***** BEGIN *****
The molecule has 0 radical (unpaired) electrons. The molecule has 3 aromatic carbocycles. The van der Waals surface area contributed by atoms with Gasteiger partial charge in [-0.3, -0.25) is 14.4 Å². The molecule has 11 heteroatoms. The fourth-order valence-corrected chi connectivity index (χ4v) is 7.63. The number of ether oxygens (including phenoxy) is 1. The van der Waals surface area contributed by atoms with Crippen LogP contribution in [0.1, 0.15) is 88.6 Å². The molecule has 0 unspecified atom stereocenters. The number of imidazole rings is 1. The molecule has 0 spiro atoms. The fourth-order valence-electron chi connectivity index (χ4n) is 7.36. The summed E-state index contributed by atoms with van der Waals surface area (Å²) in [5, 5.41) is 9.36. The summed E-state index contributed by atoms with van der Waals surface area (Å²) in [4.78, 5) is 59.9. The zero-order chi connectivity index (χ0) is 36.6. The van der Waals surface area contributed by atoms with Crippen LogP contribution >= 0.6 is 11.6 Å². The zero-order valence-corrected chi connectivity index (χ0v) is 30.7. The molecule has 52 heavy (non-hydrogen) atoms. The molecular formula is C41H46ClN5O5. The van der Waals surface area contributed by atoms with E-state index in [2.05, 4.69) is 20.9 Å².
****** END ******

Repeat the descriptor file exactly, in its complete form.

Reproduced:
The molecule has 0 radical (unpaired) electrons. The molecule has 3 aromatic carbocycles. The van der Waals surface area contributed by atoms with Gasteiger partial charge in [-0.3, -0.25) is 14.4 Å². The molecule has 11 heteroatoms. The fourth-order valence-corrected chi connectivity index (χ4v) is 7.63. The number of ether oxygens (including phenoxy) is 1. The van der Waals surface area contributed by atoms with Crippen LogP contribution in [0.1, 0.15) is 88.6 Å². The molecule has 0 unspecified atom stereocenters. The number of imidazole rings is 1. The molecule has 0 spiro atoms. The fourth-order valence-electron chi connectivity index (χ4n) is 7.36. The summed E-state index contributed by atoms with van der Waals surface area (Å²) in [5, 5.41) is 9.36. The summed E-state index contributed by atoms with van der Waals surface area (Å²) in [4.78, 5) is 59.9. The zero-order chi connectivity index (χ0) is 36.6. The van der Waals surface area contributed by atoms with Crippen LogP contribution >= 0.6 is 11.6 Å². The zero-order valence-corrected chi connectivity index (χ0v) is 30.7. The molecule has 52 heavy (non-hydrogen) atoms. The molecular formula is C41H46ClN5O5. The van der Waals surface area contributed by atoms with E-state index in [2.05, 4.69) is 20.9 Å².